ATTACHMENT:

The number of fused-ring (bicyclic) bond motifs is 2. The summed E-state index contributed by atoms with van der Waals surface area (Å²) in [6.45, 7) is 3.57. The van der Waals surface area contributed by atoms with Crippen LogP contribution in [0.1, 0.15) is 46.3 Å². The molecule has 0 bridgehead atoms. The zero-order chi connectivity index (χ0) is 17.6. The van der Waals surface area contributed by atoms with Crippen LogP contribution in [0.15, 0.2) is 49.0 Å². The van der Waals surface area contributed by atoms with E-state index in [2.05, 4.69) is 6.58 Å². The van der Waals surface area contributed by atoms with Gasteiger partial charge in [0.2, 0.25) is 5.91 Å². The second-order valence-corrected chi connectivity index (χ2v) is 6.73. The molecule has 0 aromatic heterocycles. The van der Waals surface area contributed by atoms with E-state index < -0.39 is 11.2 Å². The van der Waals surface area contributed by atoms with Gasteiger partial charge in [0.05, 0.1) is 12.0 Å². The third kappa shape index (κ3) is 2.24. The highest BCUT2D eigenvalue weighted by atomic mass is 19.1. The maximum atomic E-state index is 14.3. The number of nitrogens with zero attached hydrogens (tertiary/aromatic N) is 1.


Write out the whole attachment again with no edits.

The number of fused-ring (bicyclic) bond motifs is 2. The summed E-state index contributed by atoms with van der Waals surface area (Å²) in [6.45, 7) is 3.57. The van der Waals surface area contributed by atoms with Crippen LogP contribution in [0.1, 0.15) is 46.3 Å². The molecule has 0 bridgehead atoms. The zero-order chi connectivity index (χ0) is 17.6. The van der Waals surface area contributed by atoms with Crippen LogP contribution in [0.15, 0.2) is 49.0 Å². The van der Waals surface area contributed by atoms with E-state index in [2.05, 4.69) is 6.58 Å². The van der Waals surface area contributed by atoms with Gasteiger partial charge in [0.2, 0.25) is 5.91 Å². The second-order valence-corrected chi connectivity index (χ2v) is 6.73. The molecule has 0 aromatic heterocycles. The van der Waals surface area contributed by atoms with E-state index < -0.39 is 11.2 Å². The van der Waals surface area contributed by atoms with Gasteiger partial charge in [0.05, 0.1) is 12.0 Å². The third kappa shape index (κ3) is 2.24. The highest BCUT2D eigenvalue weighted by atomic mass is 19.1. The maximum atomic E-state index is 14.3. The number of nitrogens with zero attached hydrogens (tertiary/aromatic N) is 1.